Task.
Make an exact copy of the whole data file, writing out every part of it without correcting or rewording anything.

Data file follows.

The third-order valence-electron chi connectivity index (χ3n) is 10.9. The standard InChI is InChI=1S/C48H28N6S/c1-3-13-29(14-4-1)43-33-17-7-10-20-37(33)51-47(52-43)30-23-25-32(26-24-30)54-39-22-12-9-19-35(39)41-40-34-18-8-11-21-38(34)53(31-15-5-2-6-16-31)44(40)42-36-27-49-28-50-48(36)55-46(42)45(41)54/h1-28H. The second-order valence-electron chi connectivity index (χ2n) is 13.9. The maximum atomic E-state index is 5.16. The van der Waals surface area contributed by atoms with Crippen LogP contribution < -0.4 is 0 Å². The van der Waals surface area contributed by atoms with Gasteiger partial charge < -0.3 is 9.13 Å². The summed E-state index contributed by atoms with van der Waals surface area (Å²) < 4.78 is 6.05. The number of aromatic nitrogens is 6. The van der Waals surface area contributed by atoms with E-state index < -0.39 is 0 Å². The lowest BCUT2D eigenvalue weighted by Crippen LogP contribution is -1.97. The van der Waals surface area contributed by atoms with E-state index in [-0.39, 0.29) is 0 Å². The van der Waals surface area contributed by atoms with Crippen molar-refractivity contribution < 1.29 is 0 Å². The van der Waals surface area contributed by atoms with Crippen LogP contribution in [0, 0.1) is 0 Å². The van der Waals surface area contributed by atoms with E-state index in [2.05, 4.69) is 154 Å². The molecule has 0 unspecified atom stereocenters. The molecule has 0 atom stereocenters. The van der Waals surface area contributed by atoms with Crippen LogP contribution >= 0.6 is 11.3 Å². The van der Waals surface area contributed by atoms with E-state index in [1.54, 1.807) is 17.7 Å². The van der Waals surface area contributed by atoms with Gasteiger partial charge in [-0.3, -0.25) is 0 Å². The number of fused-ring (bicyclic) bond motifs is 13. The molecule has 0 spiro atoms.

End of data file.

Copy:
The third-order valence-electron chi connectivity index (χ3n) is 10.9. The standard InChI is InChI=1S/C48H28N6S/c1-3-13-29(14-4-1)43-33-17-7-10-20-37(33)51-47(52-43)30-23-25-32(26-24-30)54-39-22-12-9-19-35(39)41-40-34-18-8-11-21-38(34)53(31-15-5-2-6-16-31)44(40)42-36-27-49-28-50-48(36)55-46(42)45(41)54/h1-28H. The second-order valence-electron chi connectivity index (χ2n) is 13.9. The maximum atomic E-state index is 5.16. The van der Waals surface area contributed by atoms with Crippen LogP contribution < -0.4 is 0 Å². The van der Waals surface area contributed by atoms with Gasteiger partial charge < -0.3 is 9.13 Å². The summed E-state index contributed by atoms with van der Waals surface area (Å²) < 4.78 is 6.05. The number of aromatic nitrogens is 6. The van der Waals surface area contributed by atoms with E-state index < -0.39 is 0 Å². The lowest BCUT2D eigenvalue weighted by Crippen LogP contribution is -1.97. The van der Waals surface area contributed by atoms with E-state index in [-0.39, 0.29) is 0 Å². The van der Waals surface area contributed by atoms with Crippen molar-refractivity contribution < 1.29 is 0 Å². The van der Waals surface area contributed by atoms with Crippen LogP contribution in [0, 0.1) is 0 Å². The van der Waals surface area contributed by atoms with E-state index in [2.05, 4.69) is 154 Å². The molecule has 0 unspecified atom stereocenters. The molecule has 0 atom stereocenters. The van der Waals surface area contributed by atoms with Crippen LogP contribution >= 0.6 is 11.3 Å². The van der Waals surface area contributed by atoms with E-state index in [1.54, 1.807) is 17.7 Å². The van der Waals surface area contributed by atoms with Gasteiger partial charge in [-0.3, -0.25) is 0 Å². The number of fused-ring (bicyclic) bond motifs is 13. The molecule has 0 spiro atoms.